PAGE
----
5) We are associated with a guild. This isn’t a problem, except for in a situation like this where we find ourselves having to hold back quite a bit. I don’t think this particular kid would remember our names, much less the name of our guild (nor could he probably spell any of this), but I’m ever conscious of how I am representing my guild when I encounter other players. It means that I don’t tell people off when they’re being jerky or a pest or whatever. I really want to call people out when they’re barking out orders like that though. If we’re in the middle of a fight and there’s no time for please, then fine, but when you approach me for help in a non-combat situation, politeness will get you further.

All of this probably makes me sound like a cranky old lady. Maybe this is how kids out there in the Barrens interact with each other all day long, and I’m just from a different generation. I think there’s still room for pleases and thank-yous in the virtual world; just because we’re not sitting face to face doesn’t mean we shouldn’t show each other some respect.

Now, if you’ll excuse me, I’m going to go sit on the front porch with the hose and threaten to spray kids who run through my yard. *creaks her bones* “Please get off my lawn.” *squiiiirt*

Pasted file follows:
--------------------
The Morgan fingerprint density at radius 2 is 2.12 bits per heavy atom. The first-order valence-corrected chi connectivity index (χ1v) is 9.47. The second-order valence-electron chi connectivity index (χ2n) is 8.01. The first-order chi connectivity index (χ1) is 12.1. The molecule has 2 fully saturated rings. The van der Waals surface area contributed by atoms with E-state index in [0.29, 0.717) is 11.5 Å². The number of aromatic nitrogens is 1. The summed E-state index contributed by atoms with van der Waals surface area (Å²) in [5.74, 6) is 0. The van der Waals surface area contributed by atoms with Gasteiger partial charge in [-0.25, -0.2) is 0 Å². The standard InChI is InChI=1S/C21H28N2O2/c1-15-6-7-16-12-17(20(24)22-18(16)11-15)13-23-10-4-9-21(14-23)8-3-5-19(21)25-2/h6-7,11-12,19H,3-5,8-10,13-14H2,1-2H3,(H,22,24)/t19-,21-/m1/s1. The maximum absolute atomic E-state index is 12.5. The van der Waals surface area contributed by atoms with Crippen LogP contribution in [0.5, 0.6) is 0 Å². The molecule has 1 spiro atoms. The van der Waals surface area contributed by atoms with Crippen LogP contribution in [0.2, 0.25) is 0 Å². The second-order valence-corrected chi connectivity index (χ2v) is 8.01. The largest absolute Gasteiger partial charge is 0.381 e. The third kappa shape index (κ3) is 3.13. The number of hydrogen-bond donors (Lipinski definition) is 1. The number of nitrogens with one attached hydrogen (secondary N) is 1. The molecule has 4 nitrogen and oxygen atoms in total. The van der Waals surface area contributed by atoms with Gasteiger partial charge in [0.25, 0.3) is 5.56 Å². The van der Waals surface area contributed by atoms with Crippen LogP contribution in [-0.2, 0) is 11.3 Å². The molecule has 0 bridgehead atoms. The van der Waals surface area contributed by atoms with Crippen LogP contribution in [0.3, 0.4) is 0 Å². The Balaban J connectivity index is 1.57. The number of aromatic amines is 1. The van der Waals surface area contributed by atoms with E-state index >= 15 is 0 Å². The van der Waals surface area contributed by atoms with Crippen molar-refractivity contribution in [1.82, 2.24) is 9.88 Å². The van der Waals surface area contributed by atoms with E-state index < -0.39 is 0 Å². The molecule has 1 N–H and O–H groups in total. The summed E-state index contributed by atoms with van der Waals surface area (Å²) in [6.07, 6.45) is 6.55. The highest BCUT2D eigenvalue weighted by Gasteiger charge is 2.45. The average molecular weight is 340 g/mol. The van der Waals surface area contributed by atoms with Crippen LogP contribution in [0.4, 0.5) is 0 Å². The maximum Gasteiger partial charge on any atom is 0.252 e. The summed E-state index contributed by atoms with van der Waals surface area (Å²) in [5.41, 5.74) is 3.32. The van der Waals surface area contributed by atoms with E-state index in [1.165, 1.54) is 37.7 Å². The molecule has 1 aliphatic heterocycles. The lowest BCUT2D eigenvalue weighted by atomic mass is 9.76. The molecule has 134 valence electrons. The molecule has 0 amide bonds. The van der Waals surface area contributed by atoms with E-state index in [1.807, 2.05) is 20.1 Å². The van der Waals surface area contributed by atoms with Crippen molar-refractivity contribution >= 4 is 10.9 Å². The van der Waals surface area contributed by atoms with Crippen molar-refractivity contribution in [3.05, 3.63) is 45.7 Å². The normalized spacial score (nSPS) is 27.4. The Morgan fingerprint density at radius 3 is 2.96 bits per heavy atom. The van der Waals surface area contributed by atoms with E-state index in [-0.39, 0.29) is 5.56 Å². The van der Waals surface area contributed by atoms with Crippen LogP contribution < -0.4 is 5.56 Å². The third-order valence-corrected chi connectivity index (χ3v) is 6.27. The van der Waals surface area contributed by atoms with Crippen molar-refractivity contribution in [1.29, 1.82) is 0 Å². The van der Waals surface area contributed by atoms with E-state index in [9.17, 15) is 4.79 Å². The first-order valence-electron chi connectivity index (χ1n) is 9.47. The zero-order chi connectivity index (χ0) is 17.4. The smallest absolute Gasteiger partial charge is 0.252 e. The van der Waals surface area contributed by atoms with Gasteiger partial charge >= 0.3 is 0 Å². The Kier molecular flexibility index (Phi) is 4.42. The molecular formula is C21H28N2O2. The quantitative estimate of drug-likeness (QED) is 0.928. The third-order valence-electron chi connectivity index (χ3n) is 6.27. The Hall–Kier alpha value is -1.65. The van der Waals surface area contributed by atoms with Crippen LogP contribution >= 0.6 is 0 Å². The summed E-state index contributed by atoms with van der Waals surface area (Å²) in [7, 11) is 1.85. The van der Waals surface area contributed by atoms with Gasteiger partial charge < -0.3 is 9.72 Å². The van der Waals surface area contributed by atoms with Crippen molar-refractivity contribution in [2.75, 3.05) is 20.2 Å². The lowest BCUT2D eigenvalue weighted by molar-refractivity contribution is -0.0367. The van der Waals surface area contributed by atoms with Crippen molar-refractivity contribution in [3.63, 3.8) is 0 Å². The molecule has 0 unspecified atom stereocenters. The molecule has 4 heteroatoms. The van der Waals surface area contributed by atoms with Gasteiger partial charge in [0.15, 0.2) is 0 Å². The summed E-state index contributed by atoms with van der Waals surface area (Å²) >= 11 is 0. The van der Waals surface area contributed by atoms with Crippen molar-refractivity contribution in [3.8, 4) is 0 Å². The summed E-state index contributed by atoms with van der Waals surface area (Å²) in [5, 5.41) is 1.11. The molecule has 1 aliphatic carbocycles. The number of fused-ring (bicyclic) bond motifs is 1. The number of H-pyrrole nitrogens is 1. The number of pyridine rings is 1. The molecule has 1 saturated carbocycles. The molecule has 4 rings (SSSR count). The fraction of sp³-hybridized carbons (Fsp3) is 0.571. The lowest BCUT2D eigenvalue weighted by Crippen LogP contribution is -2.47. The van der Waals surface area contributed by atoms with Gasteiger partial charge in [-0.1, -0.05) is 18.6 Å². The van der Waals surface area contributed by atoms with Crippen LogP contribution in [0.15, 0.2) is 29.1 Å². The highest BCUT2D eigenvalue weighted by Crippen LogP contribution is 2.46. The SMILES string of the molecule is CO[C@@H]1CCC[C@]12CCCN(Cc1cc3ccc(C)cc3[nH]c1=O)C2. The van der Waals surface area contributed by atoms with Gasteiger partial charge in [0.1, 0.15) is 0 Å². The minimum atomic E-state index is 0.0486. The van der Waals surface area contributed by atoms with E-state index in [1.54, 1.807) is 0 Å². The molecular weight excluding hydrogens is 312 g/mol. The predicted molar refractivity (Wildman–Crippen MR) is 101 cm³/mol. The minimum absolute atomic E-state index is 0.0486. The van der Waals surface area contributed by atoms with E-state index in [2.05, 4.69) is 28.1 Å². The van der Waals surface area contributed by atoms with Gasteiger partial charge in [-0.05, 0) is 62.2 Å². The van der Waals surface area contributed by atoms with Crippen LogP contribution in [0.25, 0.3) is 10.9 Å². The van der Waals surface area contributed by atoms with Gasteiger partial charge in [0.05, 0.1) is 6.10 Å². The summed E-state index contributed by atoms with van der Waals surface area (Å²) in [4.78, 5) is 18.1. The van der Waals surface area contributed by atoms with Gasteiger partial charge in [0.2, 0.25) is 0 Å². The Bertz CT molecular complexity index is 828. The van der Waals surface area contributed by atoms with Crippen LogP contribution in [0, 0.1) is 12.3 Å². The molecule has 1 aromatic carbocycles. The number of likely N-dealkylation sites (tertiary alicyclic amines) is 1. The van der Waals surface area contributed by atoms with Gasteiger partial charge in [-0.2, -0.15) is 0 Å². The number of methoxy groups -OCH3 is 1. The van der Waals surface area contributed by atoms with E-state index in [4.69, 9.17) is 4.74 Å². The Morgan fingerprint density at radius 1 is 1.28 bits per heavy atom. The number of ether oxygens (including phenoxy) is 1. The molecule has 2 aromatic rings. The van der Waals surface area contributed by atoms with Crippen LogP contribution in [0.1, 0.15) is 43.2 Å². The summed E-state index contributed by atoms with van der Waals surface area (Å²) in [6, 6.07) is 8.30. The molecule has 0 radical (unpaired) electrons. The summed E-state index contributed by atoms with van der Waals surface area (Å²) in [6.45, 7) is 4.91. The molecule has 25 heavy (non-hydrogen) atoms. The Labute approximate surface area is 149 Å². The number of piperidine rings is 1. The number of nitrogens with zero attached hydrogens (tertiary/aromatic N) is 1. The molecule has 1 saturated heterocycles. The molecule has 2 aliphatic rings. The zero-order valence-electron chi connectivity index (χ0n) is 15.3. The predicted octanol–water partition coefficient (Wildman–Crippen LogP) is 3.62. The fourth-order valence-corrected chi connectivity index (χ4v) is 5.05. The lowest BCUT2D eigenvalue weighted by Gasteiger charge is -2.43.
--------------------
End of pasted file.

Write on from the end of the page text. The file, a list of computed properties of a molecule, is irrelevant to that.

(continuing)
Oi, Ninja!

I was quite familiar with ninja behavior long before I learned the term for it. My first encounter with it was during questing. I was in Thousand Needles collecting plants in a water elemental infested area, and there was another guy in the area working through the very same quest. Twice, I cleared the elementals from around a plant, and he ran over and grabbed it as I was finishing the killing. Grr… I relocated to another part of the lake to get away from him, but he was back in my view before long. I remembered there were a few plants on shore, and I only needed a couple more, so I headed toward them. As I collected one, I saw him swimming toward the other, so I ran over and grabbed it before he had a chance. Take that!